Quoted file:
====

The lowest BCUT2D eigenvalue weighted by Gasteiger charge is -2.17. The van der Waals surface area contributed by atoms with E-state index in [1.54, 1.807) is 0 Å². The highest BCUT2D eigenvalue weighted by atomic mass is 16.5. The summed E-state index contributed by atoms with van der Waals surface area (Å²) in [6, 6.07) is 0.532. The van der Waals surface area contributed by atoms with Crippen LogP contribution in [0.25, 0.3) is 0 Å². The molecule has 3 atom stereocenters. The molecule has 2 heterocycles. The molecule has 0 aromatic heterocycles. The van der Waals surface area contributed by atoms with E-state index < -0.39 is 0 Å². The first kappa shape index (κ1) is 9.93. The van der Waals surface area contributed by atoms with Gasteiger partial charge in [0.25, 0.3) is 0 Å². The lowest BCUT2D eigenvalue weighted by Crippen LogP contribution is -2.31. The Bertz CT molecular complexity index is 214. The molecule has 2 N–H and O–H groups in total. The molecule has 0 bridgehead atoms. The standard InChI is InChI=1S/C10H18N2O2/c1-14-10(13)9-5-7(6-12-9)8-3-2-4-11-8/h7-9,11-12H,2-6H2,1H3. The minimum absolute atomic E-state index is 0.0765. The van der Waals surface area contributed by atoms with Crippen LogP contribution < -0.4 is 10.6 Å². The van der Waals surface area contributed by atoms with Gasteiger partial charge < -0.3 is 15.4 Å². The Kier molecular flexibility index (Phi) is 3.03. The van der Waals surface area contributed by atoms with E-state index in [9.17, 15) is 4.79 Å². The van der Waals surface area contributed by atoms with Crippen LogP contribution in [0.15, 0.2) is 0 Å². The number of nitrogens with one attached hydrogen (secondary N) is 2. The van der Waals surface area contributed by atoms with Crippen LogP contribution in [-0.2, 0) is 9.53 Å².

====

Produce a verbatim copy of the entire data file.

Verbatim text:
The lowest BCUT2D eigenvalue weighted by Gasteiger charge is -2.17. The van der Waals surface area contributed by atoms with E-state index in [1.54, 1.807) is 0 Å². The highest BCUT2D eigenvalue weighted by atomic mass is 16.5. The summed E-state index contributed by atoms with van der Waals surface area (Å²) in [6, 6.07) is 0.532. The van der Waals surface area contributed by atoms with Crippen LogP contribution in [0.25, 0.3) is 0 Å². The molecule has 3 atom stereocenters. The molecule has 2 heterocycles. The molecule has 0 aromatic heterocycles. The van der Waals surface area contributed by atoms with E-state index < -0.39 is 0 Å². The first kappa shape index (κ1) is 9.93. The van der Waals surface area contributed by atoms with Gasteiger partial charge in [0.25, 0.3) is 0 Å². The lowest BCUT2D eigenvalue weighted by Crippen LogP contribution is -2.31. The Bertz CT molecular complexity index is 214. The molecule has 2 N–H and O–H groups in total. The molecule has 0 bridgehead atoms. The standard InChI is InChI=1S/C10H18N2O2/c1-14-10(13)9-5-7(6-12-9)8-3-2-4-11-8/h7-9,11-12H,2-6H2,1H3. The minimum absolute atomic E-state index is 0.0765. The van der Waals surface area contributed by atoms with Crippen LogP contribution < -0.4 is 10.6 Å². The van der Waals surface area contributed by atoms with Gasteiger partial charge < -0.3 is 15.4 Å². The Kier molecular flexibility index (Phi) is 3.03. The van der Waals surface area contributed by atoms with E-state index in [9.17, 15) is 4.79 Å². The van der Waals surface area contributed by atoms with Crippen LogP contribution in [0.15, 0.2) is 0 Å². The number of nitrogens with one attached hydrogen (secondary N) is 2. The van der Waals surface area contributed by atoms with Crippen LogP contribution in [-0.2, 0) is 9.53 Å².